Warning: Some images in this post are graphic.
Copenhagen Zoo’s Marius, the giraffe, is not unique. All giraffes born in zoos eventually need to be moved away from their family group when they reach maturity. Females must be removed to prevent inbreeding, and bulls must be removed to prevent infighting.
Zoos keep breeding groups consisting of one bull and several females. When old enough, females are normally moved to a new breeding group at another zoo. Bulls that reach maturity are sent to zoos that keep bachelor groups consisting of only males. When no females are present, males are able to coexist peacefully.
The zoo is part of an international breeding program. To maintain a healthy giraffe population across European zoos, genetic diversity is key. Genetic diversity preserves a broad array of traits that enhance survival of a species that would be lost through inbreeding. Inbreeding also increases the risk of hereditary diseases, and therefore is a significant risk to small, captive populations. To maintain a successful breeding program the Copenhagen Zoo annually euthanizes some 20 to 30 healthy animals, which are considered genetically unfavorable for reproductive purposes. In modern zoos, a large importance is placed on maintaining genetic repositories that reflect gene pools in the wild, especially with many creatures under the threat of extinction.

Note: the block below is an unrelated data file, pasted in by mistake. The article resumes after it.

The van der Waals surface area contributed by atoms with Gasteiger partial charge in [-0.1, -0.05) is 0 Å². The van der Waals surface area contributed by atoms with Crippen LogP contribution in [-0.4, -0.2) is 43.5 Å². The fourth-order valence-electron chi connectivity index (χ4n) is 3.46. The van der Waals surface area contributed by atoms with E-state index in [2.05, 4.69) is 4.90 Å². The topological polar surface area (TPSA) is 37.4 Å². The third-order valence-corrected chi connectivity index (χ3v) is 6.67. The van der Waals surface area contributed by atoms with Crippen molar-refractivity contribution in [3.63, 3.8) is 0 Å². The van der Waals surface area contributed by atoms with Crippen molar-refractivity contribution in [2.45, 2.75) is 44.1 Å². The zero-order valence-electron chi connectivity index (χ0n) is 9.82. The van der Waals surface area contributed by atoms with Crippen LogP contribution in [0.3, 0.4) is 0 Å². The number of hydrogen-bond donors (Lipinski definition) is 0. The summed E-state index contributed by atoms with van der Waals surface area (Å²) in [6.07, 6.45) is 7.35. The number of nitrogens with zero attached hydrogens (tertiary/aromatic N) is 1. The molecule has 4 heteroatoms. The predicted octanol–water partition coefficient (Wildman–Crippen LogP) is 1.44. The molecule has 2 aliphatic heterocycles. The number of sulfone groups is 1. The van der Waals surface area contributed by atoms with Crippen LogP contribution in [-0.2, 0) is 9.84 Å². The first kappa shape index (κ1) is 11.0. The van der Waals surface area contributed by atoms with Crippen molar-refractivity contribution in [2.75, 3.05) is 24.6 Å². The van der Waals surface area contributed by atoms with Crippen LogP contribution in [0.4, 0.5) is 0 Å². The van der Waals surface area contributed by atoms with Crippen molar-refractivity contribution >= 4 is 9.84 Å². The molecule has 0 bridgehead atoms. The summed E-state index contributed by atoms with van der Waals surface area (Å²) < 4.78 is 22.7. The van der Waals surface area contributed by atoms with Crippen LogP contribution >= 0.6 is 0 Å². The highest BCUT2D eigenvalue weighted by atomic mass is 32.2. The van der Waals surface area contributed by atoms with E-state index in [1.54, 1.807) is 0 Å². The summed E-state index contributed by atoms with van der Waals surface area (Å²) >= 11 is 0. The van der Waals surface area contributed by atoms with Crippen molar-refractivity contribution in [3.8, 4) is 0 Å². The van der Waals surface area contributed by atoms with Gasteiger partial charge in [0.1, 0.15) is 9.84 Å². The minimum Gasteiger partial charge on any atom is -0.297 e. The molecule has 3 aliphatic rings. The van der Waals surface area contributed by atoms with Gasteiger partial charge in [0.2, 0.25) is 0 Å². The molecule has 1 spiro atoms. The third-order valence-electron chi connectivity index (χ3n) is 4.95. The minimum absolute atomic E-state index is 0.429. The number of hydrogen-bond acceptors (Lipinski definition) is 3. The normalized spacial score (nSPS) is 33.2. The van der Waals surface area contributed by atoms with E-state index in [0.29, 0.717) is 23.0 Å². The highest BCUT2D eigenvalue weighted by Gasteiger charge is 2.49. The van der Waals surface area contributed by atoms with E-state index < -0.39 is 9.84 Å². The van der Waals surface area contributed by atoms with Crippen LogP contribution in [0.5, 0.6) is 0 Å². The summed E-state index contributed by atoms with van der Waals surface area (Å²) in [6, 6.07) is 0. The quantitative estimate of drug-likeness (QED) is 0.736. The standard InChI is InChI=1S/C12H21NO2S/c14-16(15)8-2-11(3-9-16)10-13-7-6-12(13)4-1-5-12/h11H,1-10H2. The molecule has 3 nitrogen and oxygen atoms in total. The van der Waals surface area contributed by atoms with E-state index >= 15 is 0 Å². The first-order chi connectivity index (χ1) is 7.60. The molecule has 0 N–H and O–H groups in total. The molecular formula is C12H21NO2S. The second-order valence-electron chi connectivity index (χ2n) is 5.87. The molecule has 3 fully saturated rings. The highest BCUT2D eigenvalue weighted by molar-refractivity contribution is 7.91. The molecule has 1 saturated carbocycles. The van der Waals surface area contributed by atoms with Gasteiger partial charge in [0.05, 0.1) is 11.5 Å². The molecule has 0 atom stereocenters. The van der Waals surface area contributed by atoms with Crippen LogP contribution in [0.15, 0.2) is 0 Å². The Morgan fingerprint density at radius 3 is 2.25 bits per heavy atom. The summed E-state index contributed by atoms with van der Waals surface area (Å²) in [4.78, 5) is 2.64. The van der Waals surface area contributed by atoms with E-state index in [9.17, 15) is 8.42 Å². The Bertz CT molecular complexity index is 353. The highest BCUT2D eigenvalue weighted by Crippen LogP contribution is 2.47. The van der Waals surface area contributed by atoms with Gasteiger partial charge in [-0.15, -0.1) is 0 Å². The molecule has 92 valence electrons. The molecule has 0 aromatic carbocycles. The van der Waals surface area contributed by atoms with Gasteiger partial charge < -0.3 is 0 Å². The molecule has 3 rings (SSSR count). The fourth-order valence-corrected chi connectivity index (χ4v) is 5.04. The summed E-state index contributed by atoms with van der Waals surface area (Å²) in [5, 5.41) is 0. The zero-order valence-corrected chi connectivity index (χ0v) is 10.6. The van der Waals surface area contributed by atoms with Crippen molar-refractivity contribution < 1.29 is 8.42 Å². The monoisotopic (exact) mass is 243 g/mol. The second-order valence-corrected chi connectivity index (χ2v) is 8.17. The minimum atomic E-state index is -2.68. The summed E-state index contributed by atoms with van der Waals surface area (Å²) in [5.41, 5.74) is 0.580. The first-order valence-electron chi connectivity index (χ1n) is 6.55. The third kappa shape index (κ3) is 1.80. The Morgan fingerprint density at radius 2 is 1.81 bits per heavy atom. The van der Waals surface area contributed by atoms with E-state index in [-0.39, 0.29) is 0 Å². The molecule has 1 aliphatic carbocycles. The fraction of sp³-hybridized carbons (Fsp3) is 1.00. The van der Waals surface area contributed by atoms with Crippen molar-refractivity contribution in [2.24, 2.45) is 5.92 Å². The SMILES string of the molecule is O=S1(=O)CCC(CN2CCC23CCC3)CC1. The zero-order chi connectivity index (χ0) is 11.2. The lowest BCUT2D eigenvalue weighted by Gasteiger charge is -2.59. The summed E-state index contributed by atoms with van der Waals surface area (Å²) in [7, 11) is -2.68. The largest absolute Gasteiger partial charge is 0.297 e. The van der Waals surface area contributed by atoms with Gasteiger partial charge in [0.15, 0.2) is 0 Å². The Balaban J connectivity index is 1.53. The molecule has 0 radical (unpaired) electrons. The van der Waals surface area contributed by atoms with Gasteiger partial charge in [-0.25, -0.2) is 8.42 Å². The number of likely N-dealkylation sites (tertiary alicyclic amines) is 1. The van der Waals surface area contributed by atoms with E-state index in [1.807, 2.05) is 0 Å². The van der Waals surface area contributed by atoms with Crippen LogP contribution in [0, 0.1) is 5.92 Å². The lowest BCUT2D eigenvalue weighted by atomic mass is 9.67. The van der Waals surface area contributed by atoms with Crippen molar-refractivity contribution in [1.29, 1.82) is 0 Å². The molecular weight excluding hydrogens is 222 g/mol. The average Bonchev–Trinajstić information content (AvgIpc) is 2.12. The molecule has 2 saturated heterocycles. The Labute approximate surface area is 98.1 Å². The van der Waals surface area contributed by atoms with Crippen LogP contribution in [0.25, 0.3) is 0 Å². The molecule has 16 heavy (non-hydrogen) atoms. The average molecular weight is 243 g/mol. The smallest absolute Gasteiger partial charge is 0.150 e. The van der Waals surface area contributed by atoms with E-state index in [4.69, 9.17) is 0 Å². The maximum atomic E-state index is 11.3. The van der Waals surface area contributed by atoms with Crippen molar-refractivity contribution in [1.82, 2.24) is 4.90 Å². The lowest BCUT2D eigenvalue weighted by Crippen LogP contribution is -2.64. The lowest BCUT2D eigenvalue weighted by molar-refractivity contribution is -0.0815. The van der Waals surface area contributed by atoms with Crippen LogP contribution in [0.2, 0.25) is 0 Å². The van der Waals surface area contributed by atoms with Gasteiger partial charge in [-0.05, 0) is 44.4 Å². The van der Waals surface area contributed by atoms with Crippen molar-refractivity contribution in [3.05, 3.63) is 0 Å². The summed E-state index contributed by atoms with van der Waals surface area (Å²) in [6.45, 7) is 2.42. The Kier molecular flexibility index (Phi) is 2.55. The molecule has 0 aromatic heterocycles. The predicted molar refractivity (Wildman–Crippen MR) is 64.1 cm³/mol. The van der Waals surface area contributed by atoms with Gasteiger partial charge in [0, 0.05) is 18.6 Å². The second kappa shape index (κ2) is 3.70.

In the American zoo system, contraception is favored, administered to giraffes by serving hormones in their feed. Many in the U.S. see this as a better approach because it prevents zoos reaching the carrying capacity in the first place, allowing for better care overall. Euthanasia is not accepted on an emotional or ethical level.
By contrast, the European Association of Zoos and Aquaria (EAZA) avoids the contraception approach because preventing animals their natural mating ritual can lead to serious behavioral issues and destructive behavior. In some cases, the use of birth control may lead to issues in the reproductive tract such as infection and cancer. So European zoos allow their animals to mate and raise their young in order to try and maintain more “normal” behavior in their adults, and euthanize the offspring when they grow up. Proponent of this strategy state that it mimics the scenario in the wild, where many offspring die from predation, starvation or injury.